Construction company Concor Buildings anticipates completion of construction on Phase 2 of the Oxford Parks project, in Rosebank, in September 2020.
Concor in February started construction on Phase 2 of the mixed-use development, following the completion of the construction of Phase 1 last year.
Phase 2 comprises two office buildings, with each block designed to achieve a four-star green rating, as certified by the Green Building Council South Africa’s Green Star System. The design has prioritised energy efficiency and includes the use of less cement and concrete materials.
The first block – section one of the Phase 2 project – will have three office levels of more than 2 800 m2 gross building area (GBA), which will be built on four basement levels measuring about 11 000 m2.
There will also be a retail component on the ground floor comprising 670 m2 gross leasable area (GLA). The GLA of the office levels will amount to more than 2 500 m2.
The first block is earmarked for completion in January 2020, while the second block is expected to be completed in September 2020.
The second block will comprise five office levels and four basement levels. Office space will measure about 8 750 m2 and almost 9 700 m2 GBA, while the basement area measures 12 440 m2. It will also include a ground floor retail component, measuring 1 047 m2 GLA.
Concor contract manager Chris Maritz says difficult trading conditions continue to be experienced in Gauteng’s private sector construction segment, which was also seen with Phase 1 of the project, making for tight margins and demanding close control on site, to ensure that all the necessary processes and quality systems are applied.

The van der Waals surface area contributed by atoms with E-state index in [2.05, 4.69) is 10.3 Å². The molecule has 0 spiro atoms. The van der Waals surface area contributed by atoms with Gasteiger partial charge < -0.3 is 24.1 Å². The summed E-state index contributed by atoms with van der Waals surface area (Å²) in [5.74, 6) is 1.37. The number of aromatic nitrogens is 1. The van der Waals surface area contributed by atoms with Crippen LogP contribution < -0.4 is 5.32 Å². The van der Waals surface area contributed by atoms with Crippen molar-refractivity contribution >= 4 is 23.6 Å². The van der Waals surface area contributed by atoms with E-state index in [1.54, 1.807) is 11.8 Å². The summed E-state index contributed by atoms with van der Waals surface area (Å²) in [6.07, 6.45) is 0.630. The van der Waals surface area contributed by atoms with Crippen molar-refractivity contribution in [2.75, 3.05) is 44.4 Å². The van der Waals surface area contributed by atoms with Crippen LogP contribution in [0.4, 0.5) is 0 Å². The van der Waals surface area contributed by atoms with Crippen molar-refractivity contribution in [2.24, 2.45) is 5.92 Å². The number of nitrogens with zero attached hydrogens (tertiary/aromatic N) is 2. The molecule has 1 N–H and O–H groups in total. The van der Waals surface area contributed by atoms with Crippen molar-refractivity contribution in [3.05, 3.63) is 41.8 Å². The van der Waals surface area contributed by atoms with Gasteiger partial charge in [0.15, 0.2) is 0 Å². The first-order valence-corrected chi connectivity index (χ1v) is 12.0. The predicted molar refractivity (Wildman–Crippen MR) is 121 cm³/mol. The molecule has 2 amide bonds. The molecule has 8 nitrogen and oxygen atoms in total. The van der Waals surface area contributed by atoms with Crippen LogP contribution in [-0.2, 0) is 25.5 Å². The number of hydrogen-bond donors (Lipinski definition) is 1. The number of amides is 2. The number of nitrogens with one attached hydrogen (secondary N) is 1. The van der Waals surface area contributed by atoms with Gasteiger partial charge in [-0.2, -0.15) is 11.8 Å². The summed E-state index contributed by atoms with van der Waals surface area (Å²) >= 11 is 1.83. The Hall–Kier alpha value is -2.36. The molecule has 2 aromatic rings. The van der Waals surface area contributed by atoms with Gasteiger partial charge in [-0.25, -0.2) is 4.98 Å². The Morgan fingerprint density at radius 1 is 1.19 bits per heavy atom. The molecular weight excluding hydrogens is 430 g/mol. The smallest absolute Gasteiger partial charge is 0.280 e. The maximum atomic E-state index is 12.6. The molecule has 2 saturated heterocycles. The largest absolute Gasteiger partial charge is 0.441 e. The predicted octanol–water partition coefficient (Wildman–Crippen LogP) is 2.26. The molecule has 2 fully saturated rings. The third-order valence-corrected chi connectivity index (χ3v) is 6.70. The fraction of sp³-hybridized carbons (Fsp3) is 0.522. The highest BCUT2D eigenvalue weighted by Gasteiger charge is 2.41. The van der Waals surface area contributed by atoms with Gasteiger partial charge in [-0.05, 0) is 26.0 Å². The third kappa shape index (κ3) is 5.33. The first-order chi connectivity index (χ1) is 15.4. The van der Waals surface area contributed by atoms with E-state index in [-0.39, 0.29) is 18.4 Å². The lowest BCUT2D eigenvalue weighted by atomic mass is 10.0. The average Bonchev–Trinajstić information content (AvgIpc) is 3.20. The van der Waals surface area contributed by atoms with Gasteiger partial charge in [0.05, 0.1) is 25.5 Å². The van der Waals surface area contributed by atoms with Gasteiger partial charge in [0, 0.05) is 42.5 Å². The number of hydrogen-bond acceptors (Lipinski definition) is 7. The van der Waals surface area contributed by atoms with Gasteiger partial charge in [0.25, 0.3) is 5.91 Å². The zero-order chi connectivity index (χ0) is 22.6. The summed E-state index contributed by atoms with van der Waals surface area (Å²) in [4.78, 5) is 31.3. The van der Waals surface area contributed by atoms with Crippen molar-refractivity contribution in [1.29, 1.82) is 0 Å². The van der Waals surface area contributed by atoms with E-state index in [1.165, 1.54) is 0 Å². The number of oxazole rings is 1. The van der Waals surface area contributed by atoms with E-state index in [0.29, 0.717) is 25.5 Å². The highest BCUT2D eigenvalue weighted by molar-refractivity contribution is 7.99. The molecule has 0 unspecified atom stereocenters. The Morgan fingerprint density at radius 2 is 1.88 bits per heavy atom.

“The project deadline will be challenging to meet, especially with heavy rain experienced in February, which directly impacts site progress.”
He adds that the foundation conditions on site are not ideal, with varying rock levels that result in a mix of pile caps and foundations being employed. While pile caps are used where load bearing piles can be installed, the foundations are required where excavations for bases need to reach bedrock, resulting in deep excavations that require substantial mass concrete.
To ensure deadlines are met, Maritz points out that stairs for fire escapes will be completed ‘off-shutter’ to reduce the time and resources associated with final granolithic treads and risers.
The use of unitised panels for the buildings’ façades will also reduce the need for façade scaffolding, as these units can be installed from the inside.
Another innovation on the project will be to install the reinforcing of basement columns to a height that spans two levels at a time. This allows a more efficient process of shuttering and pouring columns, that will further contribute to the pace of development of the project.